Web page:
This was the Good Friday gathering. In front: Gordon, Wendy and Jan (Steve took the photo) and around the circle:  Inge-Marie, Erin, Naomi, Betty Carter, Peggy, Leif and Adrian

Erin was not the only one leaving. The Michmerhuizens were also winding up their six years of work in Mwanza and region, planning to leave by the second week of May. The Tans themselves would leave a week later, though they do plan to return in September to resume their work with AIC. 

Through our attendance at the English language service of the local Anglican church, and through  the Michmerhuizens we have been introduced to other members of the expat community in Mwanza, those working in business, in charitable organizations, or as missionaries. 

Although the missionary community in Mwanza is not small, it is certainly not as large as its counterpart  in Jos, where we would not have expected to meet all, or even the majority of missionaries gathered in one location, as in Mwanza, where many missionaries meet for  a potluck dinner and devotions on the first Friday evening of each month. So far we have managed to join them twice, and have found it interesting to discover the variety of the work done, not only in church planting, but in various supportive tasks, like the work of the Danish couple, Leif and Inge-Marie with "Isoma Biblia (Read the Bible)", who focus on distribution of Bibles and related literature.  We also met Naomi, who grew up in Tanzania as a child of missionary parents who worked with the AIC; she has now come back after many years in work with Wycliffe in other countries; at present she is helping members of the large local tribe, the Sukuma, facilitating literature development in their own language,  helping them write down the stories of the tribe before they are forgotten, since Swahili is the common language and public use of tribal languages has been receding. Other missionaries work with children and development of Sunday School literature, in   medical and dental clinics, or as teachers at an large local international school.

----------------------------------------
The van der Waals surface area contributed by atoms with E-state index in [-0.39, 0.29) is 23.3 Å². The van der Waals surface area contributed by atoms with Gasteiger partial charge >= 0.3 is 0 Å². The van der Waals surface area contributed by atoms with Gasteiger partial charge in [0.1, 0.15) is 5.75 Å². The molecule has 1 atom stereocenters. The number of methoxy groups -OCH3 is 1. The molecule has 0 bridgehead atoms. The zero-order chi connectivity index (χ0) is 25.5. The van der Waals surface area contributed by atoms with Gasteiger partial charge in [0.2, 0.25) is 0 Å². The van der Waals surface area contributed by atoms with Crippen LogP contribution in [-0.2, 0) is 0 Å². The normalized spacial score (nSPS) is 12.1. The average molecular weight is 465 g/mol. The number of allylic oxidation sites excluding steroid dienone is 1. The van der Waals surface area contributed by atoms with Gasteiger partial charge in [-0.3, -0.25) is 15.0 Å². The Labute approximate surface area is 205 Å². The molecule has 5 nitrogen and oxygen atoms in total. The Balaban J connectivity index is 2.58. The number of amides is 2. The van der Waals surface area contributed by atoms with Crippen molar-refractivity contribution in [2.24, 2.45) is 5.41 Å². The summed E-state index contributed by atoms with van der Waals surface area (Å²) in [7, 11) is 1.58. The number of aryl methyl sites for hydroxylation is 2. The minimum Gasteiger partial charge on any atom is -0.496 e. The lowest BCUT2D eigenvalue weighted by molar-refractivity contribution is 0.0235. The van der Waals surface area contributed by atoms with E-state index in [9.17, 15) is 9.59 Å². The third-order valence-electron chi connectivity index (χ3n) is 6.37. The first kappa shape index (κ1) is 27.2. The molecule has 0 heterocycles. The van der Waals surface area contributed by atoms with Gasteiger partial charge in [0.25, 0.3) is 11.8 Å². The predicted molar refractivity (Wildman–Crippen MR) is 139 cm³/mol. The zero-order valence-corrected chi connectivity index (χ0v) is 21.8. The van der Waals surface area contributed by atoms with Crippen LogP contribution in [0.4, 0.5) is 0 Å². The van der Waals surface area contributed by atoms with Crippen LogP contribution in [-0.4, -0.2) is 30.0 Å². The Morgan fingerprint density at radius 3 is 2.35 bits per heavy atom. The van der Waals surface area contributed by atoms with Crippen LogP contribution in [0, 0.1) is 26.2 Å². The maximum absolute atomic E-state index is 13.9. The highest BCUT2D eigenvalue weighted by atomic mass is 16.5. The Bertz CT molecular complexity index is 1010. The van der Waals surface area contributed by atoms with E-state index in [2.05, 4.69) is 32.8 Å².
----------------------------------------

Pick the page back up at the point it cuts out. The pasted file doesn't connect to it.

Naomi (in foreground)

Although the rate of infection with AIDS is not much worse than in Nigeria, one of the major problems it has brought with it is the many children who are left without parents or near relatives who can support and raise them. These children are sometimes left in hospitals, or abandoned. Tanzanians themselves are largely reluctant to adopt these children when there is no clear  family or tribal connection. Thus orphanages have become a sad necessity throughout Africa, and also here in Tanzania. It is a need to which numerous missionaries are addressing their efforts. A few weeks after we arrived in Mwanza we received an email from Hanneke Cost Budde, working in Shinyanga, a few hours south of Mwanza, as the HIV/AIDS coordinator for the Africa Inland Church, Shinyanga diocese. There she works mostly with people living with HIV/AIDS, orphans and widows.

Hanneke with a mother who helps with foster care, and the five children she has rescued and is raising

It had been years since we met Hanneke in Toronto, where she worked with  Knox Presbyterian Church (when our daughter Sharon was attending there); her work is now supported by that church. We met her just after Easter, when she came to Mwanza to take Grace, a Canadian co-worker, to the airport, and give her a lovely farewell lunch at Tunza, a local lakeside restaurant. 

Wendy, with Hanneke, her youngest charge, and Grace 

As a social worker Hanneke is in a position to help many needy people, especially the women, but she has also become involved with abandoned children. Hanneke has taken under her care and adopted a number of children who would probably not have made it without her timely intervention.

Hanneke and her youngest at Tunza

No comments: